Shut down is over. At what cost?

Shut down is over. At what cost?


FROM: the leftwing website comes a bitter announcement that the shutdown is over with a snarky headline:

The Government Shutdown Is Over and It May or May Not Be Because Democrats Folded Like a Cheap Suit

The (partial) government shutdown is over: Minutes ago, the majority of Senate Democrats voted for a three-week funding extension bill that includes a six-year extension of the Children’s Health Insurance Program, purportedly doing so in exchange for Senate majority leader Mitch McConnell’s promise to bring DACA legislation to the floor of the chamber for debate/voting no later than Feb. 8. (A substantial number of existing DACA protections for undocumented individuals brought to the U.S. as children begin expiring March 5.) That “promise,” to be clear, is not formally binding; Democrats’ leverage if he breaks it would ostensibly be to cause another shutdown. Whether or not this sort-of concession was worth the Democrats’ cooperation will no doubt be a subject of much discussion in the press andamong progressives in coming days; observers have already noted that most of the few Dems who didn’t vote “yes” on the deal are either facing primary challenges from the left or are expected run for the party’s 2020 presidential nomination. 

How the shutdown hurt the military

Congress faced a number of bad options last Friday, when government funding expired for the third time this fiscal year.

But lawmakers picked the worst option of all for our military and national security: they decided to let the government shut down.

This decision will be incredibly damaging to our national security and to the men and women who work to keep us safe.

When Secretary of Defense James Mattis discussed on Friday the effects that a shutdown would have on the Department of Defense, he made multiple references to the stoic nature that is required of our warfighters when faced with trying times. All their stoicism will now be tested.

During a government shutdown, employees who are necessary for ensuring the safety of American lives and the protection of property are exempt, and have to continue working. This applies to all of our active-duty military personnel and, according to Mattis, close to half of the civilian employees at the Pentagon.

Everyone else is furloughed and stays home without pay, unless Congress specifically makes provisions for them to be paid. In 2013, Congress made such provisions. But so far, this is not the case in 2018.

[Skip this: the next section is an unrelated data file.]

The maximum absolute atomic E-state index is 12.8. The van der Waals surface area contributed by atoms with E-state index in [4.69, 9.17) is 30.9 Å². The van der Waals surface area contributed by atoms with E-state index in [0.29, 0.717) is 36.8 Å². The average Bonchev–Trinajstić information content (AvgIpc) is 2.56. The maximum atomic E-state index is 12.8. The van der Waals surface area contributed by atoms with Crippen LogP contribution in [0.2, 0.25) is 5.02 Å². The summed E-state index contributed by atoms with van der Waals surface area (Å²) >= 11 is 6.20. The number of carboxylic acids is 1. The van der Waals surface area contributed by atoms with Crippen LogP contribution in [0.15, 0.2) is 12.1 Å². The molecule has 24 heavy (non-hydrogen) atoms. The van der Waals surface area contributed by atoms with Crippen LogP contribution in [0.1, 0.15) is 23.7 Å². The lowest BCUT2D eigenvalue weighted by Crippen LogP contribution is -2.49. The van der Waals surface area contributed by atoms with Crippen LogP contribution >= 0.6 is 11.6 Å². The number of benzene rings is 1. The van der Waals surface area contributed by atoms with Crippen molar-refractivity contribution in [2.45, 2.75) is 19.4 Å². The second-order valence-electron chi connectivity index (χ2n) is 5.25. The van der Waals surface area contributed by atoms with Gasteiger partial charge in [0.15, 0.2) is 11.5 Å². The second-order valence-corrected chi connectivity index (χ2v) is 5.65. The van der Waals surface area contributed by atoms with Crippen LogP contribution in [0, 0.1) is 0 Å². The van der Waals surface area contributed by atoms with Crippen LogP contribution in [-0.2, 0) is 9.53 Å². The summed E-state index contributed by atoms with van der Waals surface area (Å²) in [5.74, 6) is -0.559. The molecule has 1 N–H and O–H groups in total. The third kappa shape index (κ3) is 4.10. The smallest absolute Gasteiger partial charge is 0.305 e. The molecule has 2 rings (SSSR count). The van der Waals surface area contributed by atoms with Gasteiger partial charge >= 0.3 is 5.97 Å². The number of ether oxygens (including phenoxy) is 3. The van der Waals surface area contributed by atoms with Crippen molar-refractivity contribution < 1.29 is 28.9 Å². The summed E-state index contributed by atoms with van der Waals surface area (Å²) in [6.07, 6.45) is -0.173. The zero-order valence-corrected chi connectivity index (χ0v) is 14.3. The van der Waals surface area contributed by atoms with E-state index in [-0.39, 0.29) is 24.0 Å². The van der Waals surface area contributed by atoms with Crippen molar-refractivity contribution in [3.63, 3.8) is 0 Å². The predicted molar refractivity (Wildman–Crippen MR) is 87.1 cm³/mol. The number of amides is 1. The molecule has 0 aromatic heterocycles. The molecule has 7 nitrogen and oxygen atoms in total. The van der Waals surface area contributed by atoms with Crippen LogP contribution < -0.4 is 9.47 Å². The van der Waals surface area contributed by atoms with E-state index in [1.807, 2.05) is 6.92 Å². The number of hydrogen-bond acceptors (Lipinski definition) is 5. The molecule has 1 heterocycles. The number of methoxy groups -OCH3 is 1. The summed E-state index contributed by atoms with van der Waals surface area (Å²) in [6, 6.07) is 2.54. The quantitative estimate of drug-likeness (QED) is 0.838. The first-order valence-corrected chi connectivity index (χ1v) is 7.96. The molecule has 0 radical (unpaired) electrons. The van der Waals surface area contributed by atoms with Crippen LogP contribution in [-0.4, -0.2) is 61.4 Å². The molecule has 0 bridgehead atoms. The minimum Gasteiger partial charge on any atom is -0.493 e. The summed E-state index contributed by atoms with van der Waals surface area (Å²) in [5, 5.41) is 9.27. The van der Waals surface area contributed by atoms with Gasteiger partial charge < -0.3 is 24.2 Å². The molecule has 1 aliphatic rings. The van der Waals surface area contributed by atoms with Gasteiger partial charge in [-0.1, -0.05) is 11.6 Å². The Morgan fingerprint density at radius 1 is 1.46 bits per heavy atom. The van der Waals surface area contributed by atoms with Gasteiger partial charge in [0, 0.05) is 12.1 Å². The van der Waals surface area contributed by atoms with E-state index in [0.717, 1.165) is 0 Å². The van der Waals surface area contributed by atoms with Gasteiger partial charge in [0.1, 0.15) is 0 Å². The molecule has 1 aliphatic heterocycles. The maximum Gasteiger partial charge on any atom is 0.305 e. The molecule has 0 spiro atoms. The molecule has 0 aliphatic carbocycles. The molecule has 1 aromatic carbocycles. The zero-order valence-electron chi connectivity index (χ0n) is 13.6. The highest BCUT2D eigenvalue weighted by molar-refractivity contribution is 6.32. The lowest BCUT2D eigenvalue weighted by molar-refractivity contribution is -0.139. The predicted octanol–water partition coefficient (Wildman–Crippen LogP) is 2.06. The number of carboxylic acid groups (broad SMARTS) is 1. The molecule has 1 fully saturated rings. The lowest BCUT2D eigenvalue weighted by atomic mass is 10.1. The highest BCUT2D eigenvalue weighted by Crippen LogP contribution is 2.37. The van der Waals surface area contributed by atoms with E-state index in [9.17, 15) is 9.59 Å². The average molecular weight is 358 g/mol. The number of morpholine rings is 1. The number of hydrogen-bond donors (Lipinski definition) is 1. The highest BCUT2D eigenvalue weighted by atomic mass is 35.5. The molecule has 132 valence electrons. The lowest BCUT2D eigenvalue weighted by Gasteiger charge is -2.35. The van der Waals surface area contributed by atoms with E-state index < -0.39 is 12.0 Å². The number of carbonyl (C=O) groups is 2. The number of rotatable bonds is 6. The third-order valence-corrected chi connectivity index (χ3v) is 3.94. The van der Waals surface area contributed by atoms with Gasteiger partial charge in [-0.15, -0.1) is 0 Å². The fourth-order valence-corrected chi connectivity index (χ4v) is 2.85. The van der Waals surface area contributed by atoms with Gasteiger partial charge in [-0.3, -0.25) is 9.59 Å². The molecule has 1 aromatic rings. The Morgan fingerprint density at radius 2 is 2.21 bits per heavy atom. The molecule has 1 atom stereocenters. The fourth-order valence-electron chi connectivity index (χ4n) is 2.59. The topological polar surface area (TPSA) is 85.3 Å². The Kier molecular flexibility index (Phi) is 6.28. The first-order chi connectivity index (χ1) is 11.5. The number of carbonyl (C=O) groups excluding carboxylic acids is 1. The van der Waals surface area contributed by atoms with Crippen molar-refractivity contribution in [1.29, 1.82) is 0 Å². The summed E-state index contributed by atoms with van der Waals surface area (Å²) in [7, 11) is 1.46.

It is up to the Pentagon’s senior leadership to determine who continues working and who gets furloughed. This takes time away from all the other critical challenges that the Department of Defense faces.

And decisions like these inevitably cause leadership problems, as furloughed employees wonder why their contributions are less valued than those who are not furloughed.

During a shutdown, most people who work to maintain our ships, airplanes, and tanks will be forced to stop their work, thus further delaying the upkeep that is necessary to return those platforms to action.

Acquisition programs will also be slowed or stopped, as the necessary officials will be absent. Training for reservists and the National Guard will also have to stop. This will undoubtedly add to the current readiness problems that already plague our armed forces.

These are men and women who chose to put on the uniform and risk their lives in defense of the country they believe in. In return, we, as a nation, have allowed their funds to dry up and have asked them to stoically show up to work without access to the resources they need.

All of this, despite the fact that Congress has already agreed on defense spending levels by wide margins.

Ironically, the congressional debate over funding took place on the same day that Mattis unveiled the new national defense strategy to the public. At multiple points, the strategy mentions the need for sustained, predictable, and increased investments in our nation’s armed forces to ensure that we are capable of meeting the challenges we face.

But when Congress decided to let defense funds lapse at the stroke of midnight of Jan. 19, it made sure that a sustained, predictable, and increased defense budget would be even harder to achieve.

Similarly, at the same time Mattis was outlining his vision for the future of our national defense, his deputy, Patrick Shanahan, issued guidance to the Pentagon on how to continue operations during a government shutdown.

Even though that guidance expressed hopeful words that Congress might be able to avoid a funding lapse, those hopes were dashed at midnight on Friday.

Congress has failed the American people and has been unable to fulfill its constitutional duty to provide for the common defense. This failure will be felt most acutely by our men and women in uniform.

It was an entirely avoidable situation, but instead of steering away from the cliff, 49 senators chose to drive right off of it.